Montgomery County Tea Party urges “NO” vote on Conroe ISD’s $807 million bond package, after hearing full presentations on both sides of issue

Montgomery County Tea Party urges “NO” vote on Conroe ISD’s $807 million bond package, after hearing full presentations on both sides of issue

Image: Leading conservative Republican activist Kelli Cook, holding “Vote NO” leaflets with respect to the Conroe Independent School District’s $807 million, addressed the Montgomery County Tea Party on Monday, April 1, 2019.

Conroe, April 3 – The Montgomery County Tea Party voted on Monday, April 1, 2019, to oppose and urge voters to vote “NO” with respect to the May 4 referendum on the Conroe Independent School District’s (CISD) $807 million bond and tax hike. The recommendation, which the Tea Party organization’s membership approved by a vote after discussion, is particularly significant, because the Montgomery County Tea Party is the only institution in Montgomery County that heard full presentations on both sides of the issue.

Numerous organizations have only permitted CISD Superintendent Curtis Null to present an advocacy speech for the $807 million bond but disallowed opposing viewpoints. Specifically, the Woodlands Chamber of Commerce, the Greater Conroe Chamber of Commerce, the Conroe Rotary Club, the Woodlands Rotary Club, and CISD have not permitted anyone present a factual discussion of the proposed $807 million bond package but have only allowed Null’s standard advocacy speech. Additionally, some institutions, such as the Woodlands Township, provided Null and CISD unlimited time to present their arguments for the bond package but only allowed a limited time for a factual presentation of the bond.

In contrast, the Montgomery County Tea Party, under the leadership of President Pat Tibbs, invited Null and four high-level CISD representatives to speak before the organization on February 18, 2019. Null, CISD bond counsel Marcus Dietz, CISD Trustee Skeeter Hubert, CISD Trustee Ray Sanders, and CISD Chief Financial Officer Darren Rice were unable to identify any positive educational outcomes from the $807 million bond package. They admitted that their entire basis for asking voters to approve a tax hike and indebtedness of $807 million was demographic study growth projections.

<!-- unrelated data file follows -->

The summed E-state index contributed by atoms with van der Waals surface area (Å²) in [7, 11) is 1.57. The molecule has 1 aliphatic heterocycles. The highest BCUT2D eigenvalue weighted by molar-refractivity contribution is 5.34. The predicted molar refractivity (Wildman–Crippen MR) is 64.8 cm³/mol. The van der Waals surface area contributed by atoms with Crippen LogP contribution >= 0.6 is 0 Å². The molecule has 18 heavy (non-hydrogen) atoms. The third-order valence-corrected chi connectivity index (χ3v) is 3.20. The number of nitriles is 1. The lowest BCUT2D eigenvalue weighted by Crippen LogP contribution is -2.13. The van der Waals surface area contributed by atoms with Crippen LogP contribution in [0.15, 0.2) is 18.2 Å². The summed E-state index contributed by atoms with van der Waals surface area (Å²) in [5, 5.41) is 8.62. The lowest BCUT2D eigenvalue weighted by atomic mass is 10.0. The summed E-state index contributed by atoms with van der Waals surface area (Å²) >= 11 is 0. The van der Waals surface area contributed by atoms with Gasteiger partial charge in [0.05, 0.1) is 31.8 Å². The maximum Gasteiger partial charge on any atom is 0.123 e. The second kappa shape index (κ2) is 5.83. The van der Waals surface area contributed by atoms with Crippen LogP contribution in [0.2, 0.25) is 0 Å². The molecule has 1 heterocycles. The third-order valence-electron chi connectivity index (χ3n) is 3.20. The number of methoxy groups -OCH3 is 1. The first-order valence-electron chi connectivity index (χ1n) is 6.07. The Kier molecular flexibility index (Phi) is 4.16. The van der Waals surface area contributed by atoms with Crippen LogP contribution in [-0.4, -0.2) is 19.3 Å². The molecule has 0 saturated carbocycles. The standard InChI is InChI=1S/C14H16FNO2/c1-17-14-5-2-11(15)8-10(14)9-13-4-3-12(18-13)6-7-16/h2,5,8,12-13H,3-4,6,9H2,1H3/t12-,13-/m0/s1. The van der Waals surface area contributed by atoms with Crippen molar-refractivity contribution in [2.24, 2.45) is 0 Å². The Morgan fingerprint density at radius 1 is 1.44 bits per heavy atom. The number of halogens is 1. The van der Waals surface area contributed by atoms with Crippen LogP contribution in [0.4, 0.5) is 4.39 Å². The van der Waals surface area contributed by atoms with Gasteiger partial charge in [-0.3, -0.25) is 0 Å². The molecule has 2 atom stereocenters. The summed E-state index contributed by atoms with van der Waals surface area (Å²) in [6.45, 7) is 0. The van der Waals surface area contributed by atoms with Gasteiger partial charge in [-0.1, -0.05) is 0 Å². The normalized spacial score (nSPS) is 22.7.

On March 4, 2019, the organization permitted a speaker from the Children’s Hope PAC, the organization seeking to provide factual information about the CISD bond package, to make a full presentation about the bond. During the presentation, the PAC representatives explained:

  • The demographic study supposedly supporting the bond package actually reveals that CISD will not need to construct new schools for at least ten (10) years, because CISD has made clear it does not plan or construct new schools until it reaches enrollment at 120% capacity. CISD’s consulting firm, Population and Survey Analysts of College Station, concluded that CISD will not reach even 110% capacity until well after 2028. Therefore, there is no basis whatsoever for CISD’s bond package.
  • CISD’s cost estimates are highly flawed. CISD failed to obtain any quotes, bids, takeoffs, pricing, proposals, architects’ estimates, engineering studies, or the like for any of the numbers contained within the dollar cost projections for the bond package. It turns out that CISD has added 43.75% to every cost estimate as well for architecture, engineering, and lawyer fees, even though many of the projects will not require any of such professional services. The bond package contains $131 million of maintenance expenses (which violate the Texas Education Code), $23 million for Astro-turf, $1.5 million approximately for refurbishing the Jett Center which CISD has said it intends to vacate, funds for dance floors with 4500 mirrors each, spending on an air soft range, almost a million dollars on curtains for elementary school stages, and other frivolous expenditures.